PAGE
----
The day dawns.  Well, not really, as it is still dark outside and will be for a few hours after the ride begins, but the day begins anyway.  I eat breakfast and head out with my brown bag of small sandwiches that Susan thoughtfully provided for the ride.  Dave and Steve are already gone as I, the slug a bed who greedily snatched every moment of sleep, leave the house, this time without mowing down the mailbox as is my wont.  I arrive and test my lights to be sure they are leveled right.  If the light is set too high, I can't see well enough directly in front of my wheel, and if it is set too low, I will outrun my light on the down hills.  Everything seems to be working.  There is a large crowd and it seems I can feel the nervousness and excitement in the air.   I see Alex Meade and ask if he is going to PBP this year, and he says he doesn't think so.  I commiserate with his indecision saying that it is a lot of money.  He says that for him it is not the money that is causing second thoughts; it is the recovery period afterward.  I will ponder this during the ride, a ride I had not intended to make until I had thoroughly committed to riding PBP.  I still, however, have not made a firm decision.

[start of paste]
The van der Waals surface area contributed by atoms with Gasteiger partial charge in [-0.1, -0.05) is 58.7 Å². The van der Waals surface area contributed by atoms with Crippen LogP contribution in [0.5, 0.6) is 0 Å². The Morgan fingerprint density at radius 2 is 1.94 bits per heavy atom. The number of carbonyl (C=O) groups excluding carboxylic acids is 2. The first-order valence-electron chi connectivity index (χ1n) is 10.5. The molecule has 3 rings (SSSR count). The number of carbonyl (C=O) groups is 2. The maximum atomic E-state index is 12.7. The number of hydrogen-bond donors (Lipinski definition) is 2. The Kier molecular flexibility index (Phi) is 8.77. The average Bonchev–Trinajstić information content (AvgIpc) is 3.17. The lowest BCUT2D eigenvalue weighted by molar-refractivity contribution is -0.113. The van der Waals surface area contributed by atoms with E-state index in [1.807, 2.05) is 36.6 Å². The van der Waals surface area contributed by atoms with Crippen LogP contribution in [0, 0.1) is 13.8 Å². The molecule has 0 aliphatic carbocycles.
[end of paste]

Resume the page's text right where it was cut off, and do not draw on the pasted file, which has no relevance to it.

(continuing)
Registration time for PBP is drawing short, however, with preferred registration opening today and lasting for only two weeks. After today I really must make a decision. Life has just been throwing the normal curve balls at me, but I am not so young and adaptable as I once may have been.  Retirement looms, and I know that with the age difference and my husband's health issues, I will probably spend much of that time alone and with one income and I don't want to be a drain on anyone. And if I am honest with myself, like Alex,  it is not just the money that causes me to hesitate.   The physical demands of a ride like PBP are tremendous, and I am not a spring chicken anymore.  I think yet again of a picture I saw of my friend, Greg Z., and the look in his eyes, and I recognize that separation from the self, the sinking deep within during a long distance event.  I ask myself if I want to go back there.  And then there is the travel.  It is not that I don't like to travel, but being alone in a strange land and not knowing the language is uncomfortable for me.  If everyone spoke English, it would not be a problem:  the inability to communicate haunts me. When I am with others it is wonderful, seeing new sights and experiencing new things; but alone it terrifies me.   Such a big baby this woman who rides the most rural of roads in unknown areas with no fear.  Last PBP I was lucky enough to run into Alex at the airport.  I didn't know him then, but he identified another rider, me, by the t-shirt Claus had sent.  In the Chicago airport, there are lots of us with Claus PBP shirts.  This year, however, I have decided to forego Claus if I go as far as air flights.